Sixto Rodríguez: the Improbable Fame of an Artist
His uncertain fame and public recognition made Sixto Rodríguez confront the delicate balance between personal fortune and the authenticity of talent.
The music world is famously cruel. Throughout history, once and again we have seen cases of composers, interpreters and singers whose talent has only been recognized after their death, in that posterity which, so we are told, does justice to everything and leaves stanting only that which transcends the beating of critics and time. Such is the case of Sixto Rodríguez, an American singer born to Mexican parents who had a short music career (recording a couple albums in the 1970’s and going on a brief Australian tour), and flirted briefly with fame but soon was pushed aside by a wave of new faces and voices.
The son of migrants who left their country in the 20’s, Sixto was born in 1942 in Detroit, Michigan, to a lower middle class family who raised him in poverty and yet cultivated in him an interest in the underground culture, both of which would later be reflected in his music. Somehow, Rodríguez resolved to be a successful musician from very early in life, and in 1967 recorded his first single, “I’ll Slip Away,” with a small record company with a big name: Impact. Three years later he signed with Sussex Records, which was part of the better-known Buddha Records, with which he later recorded Cold Fact (1970) and Coming from Reality (1971); both influenced by Blues and Rock.
Before this, which he considered a failure, Sixto decided that his music career was over. His decision, however, was perhaps too hasty, as he soon gained unexpected popularity in South Africa, Zimbabwe, New Zealand and Australia, which goes to show the capricious nature of success: met with disdain on one continent and revered on a remote other.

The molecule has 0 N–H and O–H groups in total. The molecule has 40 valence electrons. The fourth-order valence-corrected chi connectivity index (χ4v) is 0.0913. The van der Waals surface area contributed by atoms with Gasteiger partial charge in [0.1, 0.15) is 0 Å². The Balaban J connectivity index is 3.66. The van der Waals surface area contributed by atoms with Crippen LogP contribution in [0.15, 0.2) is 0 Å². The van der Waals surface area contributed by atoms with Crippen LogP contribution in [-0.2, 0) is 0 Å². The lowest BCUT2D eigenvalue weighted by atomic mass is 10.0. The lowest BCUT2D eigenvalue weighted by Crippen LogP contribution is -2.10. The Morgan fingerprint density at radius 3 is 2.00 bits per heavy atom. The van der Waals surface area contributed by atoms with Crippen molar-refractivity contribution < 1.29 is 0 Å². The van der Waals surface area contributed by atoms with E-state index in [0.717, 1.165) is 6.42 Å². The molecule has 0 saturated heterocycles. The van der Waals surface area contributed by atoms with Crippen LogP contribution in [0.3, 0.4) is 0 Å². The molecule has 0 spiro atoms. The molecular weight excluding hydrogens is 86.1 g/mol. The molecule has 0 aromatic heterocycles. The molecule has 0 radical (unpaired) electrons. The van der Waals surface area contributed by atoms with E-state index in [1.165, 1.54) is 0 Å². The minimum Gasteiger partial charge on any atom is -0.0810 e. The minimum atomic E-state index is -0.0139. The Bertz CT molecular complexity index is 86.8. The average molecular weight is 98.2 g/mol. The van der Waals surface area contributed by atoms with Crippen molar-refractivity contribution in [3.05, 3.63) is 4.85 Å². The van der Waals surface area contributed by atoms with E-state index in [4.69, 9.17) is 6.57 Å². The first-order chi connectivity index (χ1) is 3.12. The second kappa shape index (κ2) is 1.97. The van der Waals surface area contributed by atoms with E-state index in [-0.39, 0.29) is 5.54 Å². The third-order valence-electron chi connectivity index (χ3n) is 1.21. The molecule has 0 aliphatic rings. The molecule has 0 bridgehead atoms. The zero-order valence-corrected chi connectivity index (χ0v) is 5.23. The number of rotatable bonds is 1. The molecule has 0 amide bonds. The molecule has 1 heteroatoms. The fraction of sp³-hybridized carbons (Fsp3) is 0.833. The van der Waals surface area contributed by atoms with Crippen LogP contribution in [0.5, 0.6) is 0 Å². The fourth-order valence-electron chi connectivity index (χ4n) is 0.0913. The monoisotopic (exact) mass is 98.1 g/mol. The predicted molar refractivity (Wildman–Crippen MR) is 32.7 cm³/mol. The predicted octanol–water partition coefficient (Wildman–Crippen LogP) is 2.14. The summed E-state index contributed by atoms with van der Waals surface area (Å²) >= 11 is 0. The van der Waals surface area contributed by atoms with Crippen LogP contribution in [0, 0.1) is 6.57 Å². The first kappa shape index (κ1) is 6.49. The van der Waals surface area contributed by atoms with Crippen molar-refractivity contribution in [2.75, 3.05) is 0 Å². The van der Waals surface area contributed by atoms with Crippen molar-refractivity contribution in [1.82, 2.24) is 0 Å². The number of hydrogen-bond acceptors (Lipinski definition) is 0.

With his unexpected following, Rodríguez went on an Australian tour with the Mark Gillespie Band, and even started to work on his next album, Alive, whose title was a sort of wink at the strange rumor –perhaps inspired by his few years of silence– that he had died. But after his Australian tour he again went into obscurity, dedicating his time to studying for his BA in Philosophy at Wayne State University in Ohio and his new and unexpected profession in demolition. What perhaps is most surprising is the revelation his daughter made in the 1990’s: that Sixto Rodríguez was a musical icon in South Africa, a figure with a cult Internet following and loads of fans despite the fact that he had only, decades ago, distributed a couple albums to the country.
Capitalizing on the discovery, Rodríguez, almost 60 years old, went on a six-concert tour in South Africa, even producing a documentary about the experience: the Dead Men Don’t Tour: Rodríguez in South Africa 1998. It was a sort of final resurrection of the musical success Rodríguez had been looking for his whole life. With the re-release of his albums, new international tours scheduled as well as television appearances, this brilliant man is now battling between keeping the authenticity of his music and living out a long-lived dream.
We recommend the now very popular documentary Searching for Sugar Man, by Swedish director Malik Bendjelloul, in which all of the above is profusely and endearingly put.
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